The Spiral Didgeridoo A Wood Aerophone Innovation.       

The spiral didgeridoo is a modern type of non-traditional didgeridoo. The length of the didgeridoo is curled into a spiral, and is designed for portability hence it is a type of travel didgeridoo. It has the same drone sound as the traditional didgeridoo, but the spiral didgeridoo is an innovation because it is not a Eucalyptus branch hollowed out by termites.

The spiral didgeridoo has several other names, including spiral didge, spiralidoo and didgehorn. Like the traditional didgeridoo it is classified by musicologists as an aerophone. 

Parallels to natural horn

The spiral didgeridoos shape is similar to the natural horn. The development of the spiral didgeridoo has parallels to the development of European horns, which also evolved from an elongated cylinder pipe to a spiral pipe shape for the same reason of portability - and so the pipe has no loss of overall length or sound qualities but is in a more convenient and compact form.

Playing technique and general musical characteristics

The instrument comes in various musical keys, including C, C#, D, E, F, and G.  When played, the spiral didgeridoo can be held by both hands for stability, with the forward hand on the outer rim, and the fingers of the bottom hand placed in the open centre. It can also be held in one hand which enables the player to use the other hand for playing other instruments, or be mounted on a stand to enable the freedom of using both hands on other instruments while simultaneously playing the spiral didgeridoo. 

It is played in the same way as traditional didgeridoos and circular breathing can also be used to create continual sound. In comparison to the normal didgeridoo the spiral didgeridoo requires less breath pressure to play because of the increase in back pressure created by the spiral of the pipe increasing air friction. This means that the spiral didgeridoo is easier to play than the traditional didgeridoo because it does not require as large a lung capacity as the traditional didgeridoo.

The primary drone sound is generated by the vibrating lips, and the spiral pipe amplifies the sound. The embouchure is also the same as traditional didgeridoo, and pitch variation is achieved by modulating the lip tension. Overtones are also created with the spiral didgeridoo by changing the mouth geometry and tongue position, and the vocal tract is used to increase the tonal variation and make sounds. 

Construction and materials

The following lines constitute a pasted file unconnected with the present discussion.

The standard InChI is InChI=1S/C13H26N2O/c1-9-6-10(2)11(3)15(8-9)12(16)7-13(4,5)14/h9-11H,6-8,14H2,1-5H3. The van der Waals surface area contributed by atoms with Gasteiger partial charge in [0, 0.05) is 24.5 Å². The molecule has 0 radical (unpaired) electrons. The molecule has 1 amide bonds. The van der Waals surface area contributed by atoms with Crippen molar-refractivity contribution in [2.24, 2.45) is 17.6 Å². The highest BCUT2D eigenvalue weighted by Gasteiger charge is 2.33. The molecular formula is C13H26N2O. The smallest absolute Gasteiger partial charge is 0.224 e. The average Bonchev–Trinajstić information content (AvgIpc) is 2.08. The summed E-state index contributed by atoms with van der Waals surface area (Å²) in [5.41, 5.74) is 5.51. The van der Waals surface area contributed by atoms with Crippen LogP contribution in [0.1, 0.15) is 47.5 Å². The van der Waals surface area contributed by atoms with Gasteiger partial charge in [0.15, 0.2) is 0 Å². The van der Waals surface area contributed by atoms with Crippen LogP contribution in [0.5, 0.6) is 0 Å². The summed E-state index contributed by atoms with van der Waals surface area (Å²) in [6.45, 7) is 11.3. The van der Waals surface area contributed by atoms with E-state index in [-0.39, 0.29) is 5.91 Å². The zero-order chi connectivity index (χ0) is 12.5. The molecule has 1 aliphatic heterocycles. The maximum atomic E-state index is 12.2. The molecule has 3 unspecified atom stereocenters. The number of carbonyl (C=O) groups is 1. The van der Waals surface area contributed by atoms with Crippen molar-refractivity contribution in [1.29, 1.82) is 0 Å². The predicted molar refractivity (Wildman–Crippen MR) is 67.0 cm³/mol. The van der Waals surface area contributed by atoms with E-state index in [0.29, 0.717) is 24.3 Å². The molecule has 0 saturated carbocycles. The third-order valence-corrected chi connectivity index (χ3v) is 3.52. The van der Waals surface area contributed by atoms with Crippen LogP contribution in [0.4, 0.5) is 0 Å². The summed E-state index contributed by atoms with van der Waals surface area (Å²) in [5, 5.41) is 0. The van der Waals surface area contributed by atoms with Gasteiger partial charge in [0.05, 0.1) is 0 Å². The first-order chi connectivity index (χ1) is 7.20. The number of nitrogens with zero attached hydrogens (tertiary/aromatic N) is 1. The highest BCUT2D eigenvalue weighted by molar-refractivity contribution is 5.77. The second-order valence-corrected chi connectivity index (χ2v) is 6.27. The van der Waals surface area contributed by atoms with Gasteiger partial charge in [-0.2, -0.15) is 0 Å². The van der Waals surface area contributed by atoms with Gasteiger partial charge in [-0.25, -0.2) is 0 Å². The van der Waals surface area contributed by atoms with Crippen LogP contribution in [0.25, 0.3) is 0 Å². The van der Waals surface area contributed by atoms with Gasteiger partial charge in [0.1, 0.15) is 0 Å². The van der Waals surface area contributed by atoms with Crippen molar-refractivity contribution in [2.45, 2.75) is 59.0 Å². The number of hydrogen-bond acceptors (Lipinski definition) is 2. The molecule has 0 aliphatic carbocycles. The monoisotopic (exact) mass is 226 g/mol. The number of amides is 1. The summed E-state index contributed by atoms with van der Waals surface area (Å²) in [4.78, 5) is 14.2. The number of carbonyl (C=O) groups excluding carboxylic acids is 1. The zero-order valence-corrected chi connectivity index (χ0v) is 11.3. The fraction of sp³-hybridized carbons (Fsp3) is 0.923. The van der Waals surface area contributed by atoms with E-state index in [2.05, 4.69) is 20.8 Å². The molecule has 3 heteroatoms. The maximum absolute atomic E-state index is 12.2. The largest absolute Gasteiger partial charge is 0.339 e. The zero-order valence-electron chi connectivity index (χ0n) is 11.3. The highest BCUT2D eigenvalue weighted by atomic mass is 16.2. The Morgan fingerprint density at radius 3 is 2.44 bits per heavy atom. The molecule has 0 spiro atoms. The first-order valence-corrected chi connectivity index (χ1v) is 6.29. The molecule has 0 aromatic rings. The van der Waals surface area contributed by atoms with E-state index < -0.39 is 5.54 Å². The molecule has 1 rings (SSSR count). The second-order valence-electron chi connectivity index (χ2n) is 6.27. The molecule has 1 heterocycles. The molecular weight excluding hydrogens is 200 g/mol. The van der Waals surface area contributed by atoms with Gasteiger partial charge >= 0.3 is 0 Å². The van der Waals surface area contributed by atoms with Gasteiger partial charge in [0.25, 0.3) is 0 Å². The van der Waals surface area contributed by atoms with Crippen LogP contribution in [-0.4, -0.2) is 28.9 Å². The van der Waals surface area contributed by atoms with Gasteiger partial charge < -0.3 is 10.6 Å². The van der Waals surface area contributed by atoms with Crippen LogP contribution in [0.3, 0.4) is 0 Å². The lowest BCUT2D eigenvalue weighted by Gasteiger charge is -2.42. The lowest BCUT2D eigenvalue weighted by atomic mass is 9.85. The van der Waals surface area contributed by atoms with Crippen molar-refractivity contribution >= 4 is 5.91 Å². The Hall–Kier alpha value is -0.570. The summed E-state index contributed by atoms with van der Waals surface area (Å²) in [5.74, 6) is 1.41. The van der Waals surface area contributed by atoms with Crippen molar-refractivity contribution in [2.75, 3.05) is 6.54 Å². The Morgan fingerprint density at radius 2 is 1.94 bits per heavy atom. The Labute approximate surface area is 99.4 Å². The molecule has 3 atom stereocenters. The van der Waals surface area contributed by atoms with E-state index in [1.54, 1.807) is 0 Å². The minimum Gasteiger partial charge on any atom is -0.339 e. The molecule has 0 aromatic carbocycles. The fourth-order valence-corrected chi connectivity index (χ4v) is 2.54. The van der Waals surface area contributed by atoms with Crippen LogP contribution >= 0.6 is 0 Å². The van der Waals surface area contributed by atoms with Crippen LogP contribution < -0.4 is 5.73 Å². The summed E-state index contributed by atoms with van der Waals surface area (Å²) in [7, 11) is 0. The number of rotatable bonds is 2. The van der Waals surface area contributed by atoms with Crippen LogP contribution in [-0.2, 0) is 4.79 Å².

The basic shape of the spiral didgeridoo is an Archimedean spiral with a flared exit of the pipe. Spiral didgeridoos are usually constructed by sawing a selected block of wood into two halves; carving out the hollow spiral pipe; and gluing it back together to form the basic instrument. They are usually made in Indonesia, and can be plain or decorated. The two woods most commonly used for the instruments construction are jackfruit, Artocarpus heterophyllus, which has yellow coloured wood; and, sono, Pterocarpus indicus, which is a dark coloured wood. 

There are two basic shape types of spiral didgeridoo: an open centred type which allows the didgeridoo to be held with the fingers of one hand through the centre; and a closed centre type which directs the sound to the pipe exit side of the instrument. Like traditional didgeridoos, the mouthpiece can be modified with beeswax to suite individual mouths and playing styles.

 

 

Bibliography:

 

         Books LLC, Natural Horns: Didgeridoo, Alphorn, Bugle, Lituus, Shofar, Lur, Shankha, Conch, Natural Trumpet, Salpinx, Vuvuzela, Natural Horn, Post Horn. 2010, Books LLC, ISBN 1155470141.

 

         School of Physics, Brass instrument (lip reed) acoustics: an introduction, School of Physics, University of New South Wales, Sydney.          School of Physics, Didgeridoo acoustics/yidaki acoustics, School of Physics, University of New South Wales, Sydney.          Tarnopolsky, A., Fletcher, N., Hollenberg, L., Lange, B., Smith, J., Wolfe, J., The vocal tract and the sound of a didgeridoo. Nature, Vol. 436, July 7 2005. http://www.phys.unsw.edu.au/jw/reprints/yidakiNature.pdf

 

         Tarnopolsky, A, Fletcher, N. Hollenberg, L., Lange, B., Smith, J. and Wolfe, J. Vocal tract resonances and the sound of the Australian didjeridu (yidaki) I: Experiment, J. Acoust. Soc. America, 2006 119, 1194-1204.

 

         Wikipedia, Archimedean spiral. CLOSE THIS WINDOW TO RETURN TO SPIRALIDOO WEBSITE